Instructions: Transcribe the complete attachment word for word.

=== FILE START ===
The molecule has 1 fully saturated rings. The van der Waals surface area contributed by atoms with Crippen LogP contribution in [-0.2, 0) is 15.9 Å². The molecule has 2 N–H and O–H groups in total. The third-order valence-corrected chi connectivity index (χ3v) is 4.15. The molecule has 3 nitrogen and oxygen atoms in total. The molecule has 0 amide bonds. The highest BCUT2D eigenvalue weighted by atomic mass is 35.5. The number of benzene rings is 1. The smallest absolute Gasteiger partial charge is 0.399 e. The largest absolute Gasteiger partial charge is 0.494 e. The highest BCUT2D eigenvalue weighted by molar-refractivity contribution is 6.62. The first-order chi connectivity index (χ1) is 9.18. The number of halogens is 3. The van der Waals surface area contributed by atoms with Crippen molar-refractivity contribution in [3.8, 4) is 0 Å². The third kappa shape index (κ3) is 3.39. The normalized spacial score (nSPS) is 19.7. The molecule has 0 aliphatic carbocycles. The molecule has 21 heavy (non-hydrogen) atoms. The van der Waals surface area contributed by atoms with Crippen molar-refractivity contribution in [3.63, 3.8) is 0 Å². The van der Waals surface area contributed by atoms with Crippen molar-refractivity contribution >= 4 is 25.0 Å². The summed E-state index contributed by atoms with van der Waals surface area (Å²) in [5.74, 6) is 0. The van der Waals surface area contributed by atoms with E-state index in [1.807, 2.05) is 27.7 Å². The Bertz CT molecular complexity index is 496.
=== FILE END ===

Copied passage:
The molecule has 1 fully saturated rings. The van der Waals surface area contributed by atoms with Crippen LogP contribution in [-0.2, 0) is 15.9 Å². The molecule has 2 N–H and O–H groups in total. The third-order valence-corrected chi connectivity index (χ3v) is 4.15. The molecule has 3 nitrogen and oxygen atoms in total. The molecule has 0 amide bonds. The highest BCUT2D eigenvalue weighted by atomic mass is 35.5. The number of benzene rings is 1. The smallest absolute Gasteiger partial charge is 0.399 e. The largest absolute Gasteiger partial charge is 0.494 e. The highest BCUT2D eigenvalue weighted by molar-refractivity contribution is 6.62. The first-order chi connectivity index (χ1) is 9.18. The number of halogens is 3. The van der Waals surface area contributed by atoms with Crippen molar-refractivity contribution in [3.8, 4) is 0 Å². The third kappa shape index (κ3) is 3.39. The normalized spacial score (nSPS) is 19.7. The molecule has 0 aliphatic carbocycles. The molecule has 21 heavy (non-hydrogen) atoms. The van der Waals surface area contributed by atoms with Crippen molar-refractivity contribution in [3.63, 3.8) is 0 Å². The van der Waals surface area contributed by atoms with Crippen molar-refractivity contribution >= 4 is 25.0 Å². The summed E-state index contributed by atoms with van der Waals surface area (Å²) in [5.74, 6) is 0. The van der Waals surface area contributed by atoms with E-state index in [1.807, 2.05) is 27.7 Å². The Bertz CT molecular complexity index is 496.